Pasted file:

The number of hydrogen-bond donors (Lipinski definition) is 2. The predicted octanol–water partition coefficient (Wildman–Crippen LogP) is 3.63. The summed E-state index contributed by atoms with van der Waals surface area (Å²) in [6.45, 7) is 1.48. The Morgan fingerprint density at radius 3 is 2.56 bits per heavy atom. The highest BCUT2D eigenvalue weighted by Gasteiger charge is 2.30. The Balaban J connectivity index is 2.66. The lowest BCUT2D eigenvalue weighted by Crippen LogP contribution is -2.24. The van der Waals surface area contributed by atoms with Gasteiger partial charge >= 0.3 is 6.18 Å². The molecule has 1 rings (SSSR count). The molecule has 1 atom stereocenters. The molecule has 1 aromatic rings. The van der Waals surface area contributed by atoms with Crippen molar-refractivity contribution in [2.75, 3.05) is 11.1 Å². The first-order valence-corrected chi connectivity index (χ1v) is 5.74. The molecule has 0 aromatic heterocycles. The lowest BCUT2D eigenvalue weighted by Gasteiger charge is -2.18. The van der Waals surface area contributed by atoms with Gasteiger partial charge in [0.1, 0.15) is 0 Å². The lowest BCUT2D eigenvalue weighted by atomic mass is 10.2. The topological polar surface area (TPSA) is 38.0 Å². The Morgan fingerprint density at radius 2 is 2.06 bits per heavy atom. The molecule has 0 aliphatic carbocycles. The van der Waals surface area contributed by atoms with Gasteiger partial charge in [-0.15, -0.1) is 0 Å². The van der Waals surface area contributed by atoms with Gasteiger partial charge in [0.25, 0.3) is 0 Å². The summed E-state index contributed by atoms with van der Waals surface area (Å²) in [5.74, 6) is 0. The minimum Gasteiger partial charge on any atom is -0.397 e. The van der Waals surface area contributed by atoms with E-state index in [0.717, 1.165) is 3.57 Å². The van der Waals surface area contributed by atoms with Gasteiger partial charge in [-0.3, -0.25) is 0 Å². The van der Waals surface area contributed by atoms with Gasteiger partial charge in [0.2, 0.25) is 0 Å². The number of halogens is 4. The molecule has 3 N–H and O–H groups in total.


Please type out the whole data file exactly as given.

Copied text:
The number of hydrogen-bond donors (Lipinski definition) is 2. The predicted octanol–water partition coefficient (Wildman–Crippen LogP) is 3.63. The summed E-state index contributed by atoms with van der Waals surface area (Å²) in [6.45, 7) is 1.48. The Morgan fingerprint density at radius 3 is 2.56 bits per heavy atom. The highest BCUT2D eigenvalue weighted by Gasteiger charge is 2.30. The Balaban J connectivity index is 2.66. The lowest BCUT2D eigenvalue weighted by Crippen LogP contribution is -2.24. The van der Waals surface area contributed by atoms with Gasteiger partial charge >= 0.3 is 6.18 Å². The molecule has 1 rings (SSSR count). The molecule has 1 atom stereocenters. The molecule has 1 aromatic rings. The van der Waals surface area contributed by atoms with Crippen molar-refractivity contribution in [2.75, 3.05) is 11.1 Å². The first-order valence-corrected chi connectivity index (χ1v) is 5.74. The molecule has 0 aromatic heterocycles. The lowest BCUT2D eigenvalue weighted by Gasteiger charge is -2.18. The van der Waals surface area contributed by atoms with Gasteiger partial charge in [0.1, 0.15) is 0 Å². The lowest BCUT2D eigenvalue weighted by atomic mass is 10.2. The topological polar surface area (TPSA) is 38.0 Å². The Morgan fingerprint density at radius 2 is 2.06 bits per heavy atom. The molecule has 0 aliphatic carbocycles. The van der Waals surface area contributed by atoms with Gasteiger partial charge in [-0.15, -0.1) is 0 Å². The van der Waals surface area contributed by atoms with Gasteiger partial charge in [0.25, 0.3) is 0 Å². The summed E-state index contributed by atoms with van der Waals surface area (Å²) in [5.74, 6) is 0. The minimum Gasteiger partial charge on any atom is -0.397 e. The van der Waals surface area contributed by atoms with E-state index in [0.717, 1.165) is 3.57 Å². The van der Waals surface area contributed by atoms with Gasteiger partial charge in [-0.3, -0.25) is 0 Å². The van der Waals surface area contributed by atoms with Gasteiger partial charge in [0.2, 0.25) is 0 Å². The number of halogens is 4. The molecule has 3 N–H and O–H groups in total.